April 19, 2015
Colleagues, Students Remember Arkady Fomin, Longtime Musician, Ensemble Director
May 8, 2014
Arkady Fomin, director of UT Dallas’ String Ensemble and longtime artist in residence at the University, passed away Monday. He was 68.
A celebration of his life was held Thursday at the Sparkman Hillcrest Chapel in Dallas.
“Arkady will be remembered as a gifted musician, an inspiring teacher and a good person. Our hearts go out to his family,” said Dr. Dennis M. Kratz, dean of the School of Arts and Humanities. “I treasure the opportunities that I had to hear Arkady perform with the Clavier Trio, watch him conduct the New Conservatory Orchestra, listen to him explain how to improve the quality of our music program and to be his friend.”
Fomin was born in Riga, Latvia, where he studied at the Latvian State Conservatory. He played with the Latvian State Radio Symphony Orchestra and the Latvian Philharmonic Chamber Orchestra. In 1975, he joined the Dallas Symphony Orchestra to play in the first violin section — a role he kept for nearly four decades.
“Arkady was a beloved teacher and cherished musician with the DSO. He was a fixture of the Dallas musical community, and his talent and inspiration touched the lives of hundreds of artists,” said Jonathan Martin, president and CEO of the Dallas Symphony Orchestra. “We will miss him terribly.”
Arkady Fomin, a longtime musician with the Dallas Symphony Orchestra, was director of UT Dallas’ String Ensemble and a longtime artist in residence at the University.
The same year he joined the DSO, Fomin came to UT Dallas as an artist in residence where he worked to establish the New Conservatory of Dallas.
Originally created in 1979 as a summer workshop at UT Dallas, Fomin founded the New Conservatory, which has become an internationally known music program that provides music education and performing opportunities for young musicians. Under Fomin’s direction, students of the conservatory presented concerts in a number of cities in the U.S., including two visits to the White House and tours of Russia, Latvia, Czech Republic and Scotland.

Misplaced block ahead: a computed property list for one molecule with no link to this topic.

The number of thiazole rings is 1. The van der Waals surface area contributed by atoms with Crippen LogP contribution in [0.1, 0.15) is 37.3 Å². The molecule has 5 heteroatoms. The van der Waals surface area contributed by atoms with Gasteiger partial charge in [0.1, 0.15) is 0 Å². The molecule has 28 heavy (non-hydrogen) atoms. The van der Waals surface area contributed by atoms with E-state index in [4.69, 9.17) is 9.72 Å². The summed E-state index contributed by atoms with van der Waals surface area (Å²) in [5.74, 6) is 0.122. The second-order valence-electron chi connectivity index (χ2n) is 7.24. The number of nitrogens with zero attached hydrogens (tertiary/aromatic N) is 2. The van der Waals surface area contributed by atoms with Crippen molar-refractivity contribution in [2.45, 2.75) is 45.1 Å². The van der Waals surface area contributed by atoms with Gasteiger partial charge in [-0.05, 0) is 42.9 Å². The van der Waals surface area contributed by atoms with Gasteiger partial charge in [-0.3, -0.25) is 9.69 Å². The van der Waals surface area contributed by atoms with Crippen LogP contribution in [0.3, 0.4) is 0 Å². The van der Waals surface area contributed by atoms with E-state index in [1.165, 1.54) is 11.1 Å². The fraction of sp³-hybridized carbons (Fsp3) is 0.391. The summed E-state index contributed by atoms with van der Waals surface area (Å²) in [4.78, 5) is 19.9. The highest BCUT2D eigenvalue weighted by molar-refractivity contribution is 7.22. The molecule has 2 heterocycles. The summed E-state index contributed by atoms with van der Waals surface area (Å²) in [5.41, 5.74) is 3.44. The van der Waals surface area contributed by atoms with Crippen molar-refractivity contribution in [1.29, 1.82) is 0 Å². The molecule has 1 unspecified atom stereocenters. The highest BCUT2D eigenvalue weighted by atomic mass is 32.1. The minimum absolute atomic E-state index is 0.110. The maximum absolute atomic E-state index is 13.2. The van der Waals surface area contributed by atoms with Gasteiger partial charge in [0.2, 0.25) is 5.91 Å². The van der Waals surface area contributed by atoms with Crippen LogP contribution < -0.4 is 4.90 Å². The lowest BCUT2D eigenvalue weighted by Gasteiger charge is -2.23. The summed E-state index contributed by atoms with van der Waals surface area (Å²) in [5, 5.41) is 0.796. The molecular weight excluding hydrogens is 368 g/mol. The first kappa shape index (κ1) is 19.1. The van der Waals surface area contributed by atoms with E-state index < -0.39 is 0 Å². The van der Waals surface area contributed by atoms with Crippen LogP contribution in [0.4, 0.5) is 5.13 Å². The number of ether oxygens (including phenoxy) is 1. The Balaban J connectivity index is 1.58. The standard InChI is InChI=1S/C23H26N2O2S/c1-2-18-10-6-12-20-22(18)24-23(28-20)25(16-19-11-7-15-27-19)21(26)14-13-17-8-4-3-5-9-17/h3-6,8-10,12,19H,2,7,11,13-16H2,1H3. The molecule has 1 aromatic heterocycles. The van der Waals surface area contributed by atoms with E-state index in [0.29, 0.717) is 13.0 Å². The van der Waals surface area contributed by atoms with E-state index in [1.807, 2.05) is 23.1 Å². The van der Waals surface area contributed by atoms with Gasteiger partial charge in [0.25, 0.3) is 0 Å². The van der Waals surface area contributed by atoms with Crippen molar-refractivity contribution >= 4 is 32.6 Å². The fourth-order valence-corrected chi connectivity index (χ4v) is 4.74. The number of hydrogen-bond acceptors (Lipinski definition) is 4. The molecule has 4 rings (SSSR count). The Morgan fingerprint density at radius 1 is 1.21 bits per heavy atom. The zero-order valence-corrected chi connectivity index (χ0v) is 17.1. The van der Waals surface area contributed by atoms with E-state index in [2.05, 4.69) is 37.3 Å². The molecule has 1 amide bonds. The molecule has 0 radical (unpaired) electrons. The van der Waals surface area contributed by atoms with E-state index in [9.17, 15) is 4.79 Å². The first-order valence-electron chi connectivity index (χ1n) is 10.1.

Fomin also co-founded the Clavier Trio, which serves as ensemble in residence at UT Dallas. Among its recordings, the Clavier Trio has released Passion & Glory, and is featured in an album of chamber works by UT Dallas professor Robert Xavier Rodríguez.
Fomin has taught string orchestra courses at UT Dallas throughout the years, providing an opportunity for students to play and study in an ensemble. At the end of every semester, students perform classical music from different periods in the Arts Festival.
Three sisters studied under Fomin and played in the University’s orchestra over the years.
“He enjoyed sharing his love for music with us. He truly believed in his students and had confidence in us. I will miss his sense of humor, kindness, playfulness, loving personality, and his beautiful smile.”
“We will never forget the great moments we had with him at UTD orchestra,” said Rubia da Rocha Valente, who graduated last year with a PhD in public policy and political economy and currently holds a post-doctoral researcher position at the University. “He was such a great teacher. I will never forget the poetic analogies he would make with his wonderful, Latvian accent, ‘This part, you have to play it as if you are a tiny, wet, shivering little bird.’”
Junia da Rocha Valente, who is pursuing her PhD in software engineering, said Fomin was an enthusiastic and caring teacher.
“He enjoyed sharing his love for music with us. He truly believed in his students and had confidence in us. I will miss his sense of humor, kindness, playfulness, loving personality and his beautiful smile,” Junia said.
The youngest sister, Sarah da Rocha Valente, is working on a doctoral degree in the School of Arts and Humanities.
“He always found a way to get us ‘Valente Sisters,’ as he affectionately called my sisters and I, to the DSO concerts to see performances we wouldn't otherwise have the chance or means to attend,” Sarah said. “When I played the cello earlier today, I could still hear echoes of his voice, ‘Move the bow, move the bow, don’t be afraid!’”
A celebration of Fomin’s life was held Thursday at the Sparkman Hillcrest Chapel. In lieu of flowers, the family requests that donations be made to the Dallas Symphony Association or the Jewish Family Service.
UT Dallas is planning to dedicate a concert in Fomin’s memory in the fall semester of 2014.